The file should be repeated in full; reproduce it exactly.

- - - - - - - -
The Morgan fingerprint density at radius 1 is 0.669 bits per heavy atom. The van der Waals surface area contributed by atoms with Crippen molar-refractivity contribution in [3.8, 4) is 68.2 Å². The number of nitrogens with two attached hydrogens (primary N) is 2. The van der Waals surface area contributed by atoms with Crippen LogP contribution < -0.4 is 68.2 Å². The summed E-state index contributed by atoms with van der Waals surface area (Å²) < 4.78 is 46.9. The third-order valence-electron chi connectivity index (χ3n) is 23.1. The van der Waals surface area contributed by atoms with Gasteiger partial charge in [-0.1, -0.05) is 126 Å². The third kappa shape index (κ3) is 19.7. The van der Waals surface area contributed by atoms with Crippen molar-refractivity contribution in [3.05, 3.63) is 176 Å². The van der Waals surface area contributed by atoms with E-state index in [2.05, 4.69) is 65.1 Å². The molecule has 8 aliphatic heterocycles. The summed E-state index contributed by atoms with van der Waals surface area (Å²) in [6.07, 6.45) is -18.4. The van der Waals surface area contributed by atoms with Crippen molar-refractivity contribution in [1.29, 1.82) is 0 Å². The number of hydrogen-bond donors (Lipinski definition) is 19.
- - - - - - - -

The Morgan fingerprint density at radius 1 is 0.669 bits per heavy atom. The van der Waals surface area contributed by atoms with Crippen molar-refractivity contribution in [3.8, 4) is 68.2 Å². The number of nitrogens with two attached hydrogens (primary N) is 2. The van der Waals surface area contributed by atoms with Crippen LogP contribution < -0.4 is 68.2 Å². The summed E-state index contributed by atoms with van der Waals surface area (Å²) < 4.78 is 46.9. The third-order valence-electron chi connectivity index (χ3n) is 23.1. The van der Waals surface area contributed by atoms with Gasteiger partial charge in [-0.1, -0.05) is 126 Å². The third kappa shape index (κ3) is 19.7. The van der Waals surface area contributed by atoms with Crippen molar-refractivity contribution in [3.05, 3.63) is 176 Å². The van der Waals surface area contributed by atoms with E-state index in [2.05, 4.69) is 65.1 Å². The molecule has 8 aliphatic heterocycles. The summed E-state index contributed by atoms with van der Waals surface area (Å²) in [6.07, 6.45) is -18.4. The van der Waals surface area contributed by atoms with Crippen molar-refractivity contribution in [1.29, 1.82) is 0 Å². The number of hydrogen-bond donors (Lipinski definition) is 19.